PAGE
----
Kishor Wasan on How Pharmacy Is Addressing Health Disparities in North America

Kishor Wasan discusses how pharmacies are addressing health disparities in North America

Major Efforts in Progress to Promote Health Equity, Professor Kishor Wasan Advises

Health Disparities in North AmericaHealth disparities are defined as any kind of difference in health outcomes due to an identifiable economic, environmental, or social disadvantage. They manifest as statistically significant discrepancies in the prevalence, incidence, morbidity, or mortality of a disease in a marginalized group compared to most of the population, says Kishor Wasan.

The World Health Organization, on the other hand, defines health equity as the “absence of unfair, avoidable, or remediable differences among groups of people, whether those groups are defined socially, economically, demographically, geographically or by other dimensions of inequality (i.e., sex, gender, race, ethnicity, disability, or sexual orientation).” In Canada and the United States, the pharmacy profession strives to create well-characterized solutions to health disparities, although the literature on this subject is relatively new.

Dr. Kishor Wasan identifies three areas in which pharmacy is working to address health equity.

Vaccination Disparities

Throughout North America, pharmacists play critical roles in the distribution of vaccines. They are present not just in pharmacies but also in hospitals, clinics, long-term care facilities, and, especially since the introduction of the COVID vaccines, in mass vaccination campaigns. Vaccination disparities since the pandemic began points out a need for culturally sensitive public health efforts and a need to direct resources to underserved populations.

Pharmacy Deserts

In the United States, pharmacy deserts are defined as urban locations where there is no pharmacy within a one-mile radius, or no pharmacy within a half-mile radius if there is limited public transportation. Canada has even more extreme examples of limited geographic accessibility to pharmacy services.

Some pharmacy deserts are worse than others.

When pharmacies are relatively inaccessible in communities of high poverty, limited access to healthcare, dense population, and low rates of vehicle ownership, issues of site closure and market share become even more important. Pharmacy needs to develop an in-depth understanding of the economics of equitable, community-centered interventions that make medications, pharmacists, and health counseling more available.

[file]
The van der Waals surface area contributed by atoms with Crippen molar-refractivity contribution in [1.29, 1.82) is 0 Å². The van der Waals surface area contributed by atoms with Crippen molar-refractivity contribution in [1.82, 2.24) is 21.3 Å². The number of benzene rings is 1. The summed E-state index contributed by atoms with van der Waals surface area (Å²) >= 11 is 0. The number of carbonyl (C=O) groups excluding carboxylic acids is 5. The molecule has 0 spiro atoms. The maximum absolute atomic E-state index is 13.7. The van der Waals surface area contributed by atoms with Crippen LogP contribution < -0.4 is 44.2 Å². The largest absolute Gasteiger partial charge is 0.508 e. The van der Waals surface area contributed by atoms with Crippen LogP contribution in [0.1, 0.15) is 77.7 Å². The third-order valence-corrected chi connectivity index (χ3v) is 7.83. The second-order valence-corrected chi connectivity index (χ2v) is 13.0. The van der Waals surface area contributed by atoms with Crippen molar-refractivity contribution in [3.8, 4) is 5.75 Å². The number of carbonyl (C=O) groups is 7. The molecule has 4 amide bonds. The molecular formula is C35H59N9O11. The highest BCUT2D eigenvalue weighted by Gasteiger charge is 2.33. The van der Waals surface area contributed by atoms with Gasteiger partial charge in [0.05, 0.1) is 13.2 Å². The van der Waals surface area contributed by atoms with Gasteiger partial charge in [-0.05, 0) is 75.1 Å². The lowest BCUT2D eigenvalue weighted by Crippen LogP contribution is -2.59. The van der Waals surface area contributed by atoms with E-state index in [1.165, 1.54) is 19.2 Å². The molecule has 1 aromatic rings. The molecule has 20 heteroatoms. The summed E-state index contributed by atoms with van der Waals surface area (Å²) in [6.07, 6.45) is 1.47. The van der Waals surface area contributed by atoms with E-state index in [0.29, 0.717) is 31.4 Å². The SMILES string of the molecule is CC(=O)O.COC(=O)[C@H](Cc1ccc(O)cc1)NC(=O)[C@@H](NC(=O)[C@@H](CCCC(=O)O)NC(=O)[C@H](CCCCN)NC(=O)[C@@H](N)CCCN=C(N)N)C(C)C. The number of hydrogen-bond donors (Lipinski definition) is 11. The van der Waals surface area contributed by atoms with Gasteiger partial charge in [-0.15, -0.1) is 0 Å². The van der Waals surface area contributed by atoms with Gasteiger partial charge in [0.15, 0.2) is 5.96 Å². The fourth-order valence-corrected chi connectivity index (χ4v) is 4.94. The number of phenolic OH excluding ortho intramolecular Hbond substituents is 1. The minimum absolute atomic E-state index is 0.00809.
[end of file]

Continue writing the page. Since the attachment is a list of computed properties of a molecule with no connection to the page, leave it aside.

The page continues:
Gaining Trust Among Underserved Patients

Dr. Kishor Wasan asserts that high-touch is as important as high-tech in modern pharmacy.

Shadrav documents the benefit of touch points between patients and providers in encouraging compliance with medical recommendations and attendance at medical appointments. Contact between provider and patient at least seven times every 12 months increased patient participation in medical care by over 86 percent compared to annual reminders.

Pharmacists offer a significant touch point between patients and the medical profession. Encouraging interaction with pharmacists supports seeking appropriate and timely medical care.

Kishor Wasan Advocates Collaboration of Pharmacists with Health Educators

Pharmacists play an important role in reducing health disparities, Professor Kishor Wasan says. However, they do not need to limit their community education initiatives to working with doctors, nurses, and other healthcare providers. 

The more pharmacists can support the efforts of other community organizers in schools, civic centers, tribal centers, and religious organizations to disseminate health information, Wasan believes, the more healthcare can be delivered to marginalized communities. Pharmacy can provide a focus for an ever-more inclusive healthcare system.

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